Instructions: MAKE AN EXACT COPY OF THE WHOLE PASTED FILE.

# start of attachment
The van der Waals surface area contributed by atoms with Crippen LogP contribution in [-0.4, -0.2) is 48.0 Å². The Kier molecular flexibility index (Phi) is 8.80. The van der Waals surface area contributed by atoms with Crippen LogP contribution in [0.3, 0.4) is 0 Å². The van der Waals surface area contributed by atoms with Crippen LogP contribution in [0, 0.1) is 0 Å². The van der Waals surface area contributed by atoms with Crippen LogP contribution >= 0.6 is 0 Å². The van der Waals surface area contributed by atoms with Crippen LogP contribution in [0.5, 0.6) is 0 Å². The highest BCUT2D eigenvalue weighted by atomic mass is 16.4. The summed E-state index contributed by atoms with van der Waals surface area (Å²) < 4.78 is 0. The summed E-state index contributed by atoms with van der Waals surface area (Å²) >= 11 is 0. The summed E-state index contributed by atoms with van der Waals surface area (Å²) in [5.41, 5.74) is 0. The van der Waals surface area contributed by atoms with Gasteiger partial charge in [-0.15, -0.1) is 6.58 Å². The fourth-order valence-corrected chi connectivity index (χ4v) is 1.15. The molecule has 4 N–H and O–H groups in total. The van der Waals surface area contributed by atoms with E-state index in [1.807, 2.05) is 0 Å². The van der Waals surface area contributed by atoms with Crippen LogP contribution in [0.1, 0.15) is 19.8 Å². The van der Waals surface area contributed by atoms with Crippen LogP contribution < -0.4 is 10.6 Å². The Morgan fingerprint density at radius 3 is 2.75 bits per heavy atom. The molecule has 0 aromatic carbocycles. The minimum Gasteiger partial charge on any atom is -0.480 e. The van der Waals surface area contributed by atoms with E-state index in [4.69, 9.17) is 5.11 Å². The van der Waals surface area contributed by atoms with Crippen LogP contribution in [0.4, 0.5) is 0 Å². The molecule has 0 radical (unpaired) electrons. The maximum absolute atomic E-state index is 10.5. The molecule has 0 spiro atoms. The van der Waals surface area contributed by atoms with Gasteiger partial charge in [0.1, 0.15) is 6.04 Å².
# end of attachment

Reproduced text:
The van der Waals surface area contributed by atoms with Crippen LogP contribution in [-0.4, -0.2) is 48.0 Å². The Kier molecular flexibility index (Phi) is 8.80. The van der Waals surface area contributed by atoms with Crippen LogP contribution in [0.3, 0.4) is 0 Å². The van der Waals surface area contributed by atoms with Crippen LogP contribution in [0, 0.1) is 0 Å². The van der Waals surface area contributed by atoms with Crippen LogP contribution >= 0.6 is 0 Å². The van der Waals surface area contributed by atoms with Crippen LogP contribution in [0.5, 0.6) is 0 Å². The highest BCUT2D eigenvalue weighted by atomic mass is 16.4. The summed E-state index contributed by atoms with van der Waals surface area (Å²) < 4.78 is 0. The summed E-state index contributed by atoms with van der Waals surface area (Å²) >= 11 is 0. The summed E-state index contributed by atoms with van der Waals surface area (Å²) in [5.41, 5.74) is 0. The van der Waals surface area contributed by atoms with Gasteiger partial charge in [-0.15, -0.1) is 6.58 Å². The fourth-order valence-corrected chi connectivity index (χ4v) is 1.15. The molecule has 4 N–H and O–H groups in total. The van der Waals surface area contributed by atoms with E-state index in [1.807, 2.05) is 0 Å². The van der Waals surface area contributed by atoms with Crippen LogP contribution in [0.1, 0.15) is 19.8 Å². The van der Waals surface area contributed by atoms with Crippen LogP contribution < -0.4 is 10.6 Å². The Morgan fingerprint density at radius 3 is 2.75 bits per heavy atom. The molecule has 0 aromatic carbocycles. The minimum Gasteiger partial charge on any atom is -0.480 e. The van der Waals surface area contributed by atoms with E-state index in [4.69, 9.17) is 5.11 Å². The van der Waals surface area contributed by atoms with Crippen LogP contribution in [0.4, 0.5) is 0 Å². The molecule has 0 radical (unpaired) electrons. The maximum absolute atomic E-state index is 10.5. The molecule has 0 spiro atoms. The van der Waals surface area contributed by atoms with Gasteiger partial charge in [0.1, 0.15) is 6.04 Å².